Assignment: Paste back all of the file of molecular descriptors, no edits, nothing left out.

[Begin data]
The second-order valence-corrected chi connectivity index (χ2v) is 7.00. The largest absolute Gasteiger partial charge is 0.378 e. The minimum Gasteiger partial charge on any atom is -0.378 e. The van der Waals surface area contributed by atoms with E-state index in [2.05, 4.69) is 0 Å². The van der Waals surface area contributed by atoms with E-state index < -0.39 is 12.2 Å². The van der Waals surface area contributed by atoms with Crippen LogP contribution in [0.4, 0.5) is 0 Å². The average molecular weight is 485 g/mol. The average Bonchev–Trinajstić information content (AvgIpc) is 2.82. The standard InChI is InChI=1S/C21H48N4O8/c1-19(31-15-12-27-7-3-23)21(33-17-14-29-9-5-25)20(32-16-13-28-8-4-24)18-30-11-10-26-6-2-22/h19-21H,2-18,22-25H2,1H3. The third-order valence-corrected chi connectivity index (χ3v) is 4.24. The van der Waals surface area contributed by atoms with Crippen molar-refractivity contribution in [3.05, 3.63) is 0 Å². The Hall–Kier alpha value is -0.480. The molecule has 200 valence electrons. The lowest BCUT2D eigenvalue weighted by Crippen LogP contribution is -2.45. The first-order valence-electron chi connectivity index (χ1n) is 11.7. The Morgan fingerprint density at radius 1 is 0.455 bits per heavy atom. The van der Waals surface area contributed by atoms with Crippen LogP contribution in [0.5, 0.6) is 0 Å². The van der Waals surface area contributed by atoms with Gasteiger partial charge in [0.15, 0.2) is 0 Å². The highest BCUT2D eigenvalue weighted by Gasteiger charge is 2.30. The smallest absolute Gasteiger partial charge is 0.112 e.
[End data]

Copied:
The second-order valence-corrected chi connectivity index (χ2v) is 7.00. The largest absolute Gasteiger partial charge is 0.378 e. The minimum Gasteiger partial charge on any atom is -0.378 e. The van der Waals surface area contributed by atoms with E-state index in [2.05, 4.69) is 0 Å². The van der Waals surface area contributed by atoms with E-state index < -0.39 is 12.2 Å². The van der Waals surface area contributed by atoms with Crippen LogP contribution in [0.4, 0.5) is 0 Å². The average molecular weight is 485 g/mol. The average Bonchev–Trinajstić information content (AvgIpc) is 2.82. The standard InChI is InChI=1S/C21H48N4O8/c1-19(31-15-12-27-7-3-23)21(33-17-14-29-9-5-25)20(32-16-13-28-8-4-24)18-30-11-10-26-6-2-22/h19-21H,2-18,22-25H2,1H3. The third-order valence-corrected chi connectivity index (χ3v) is 4.24. The van der Waals surface area contributed by atoms with Crippen molar-refractivity contribution in [3.05, 3.63) is 0 Å². The Hall–Kier alpha value is -0.480. The molecule has 200 valence electrons. The lowest BCUT2D eigenvalue weighted by Crippen LogP contribution is -2.45. The first-order valence-electron chi connectivity index (χ1n) is 11.7. The Morgan fingerprint density at radius 1 is 0.455 bits per heavy atom. The van der Waals surface area contributed by atoms with Crippen LogP contribution in [0.5, 0.6) is 0 Å². The van der Waals surface area contributed by atoms with Gasteiger partial charge in [0.15, 0.2) is 0 Å². The highest BCUT2D eigenvalue weighted by Gasteiger charge is 2.30. The smallest absolute Gasteiger partial charge is 0.112 e.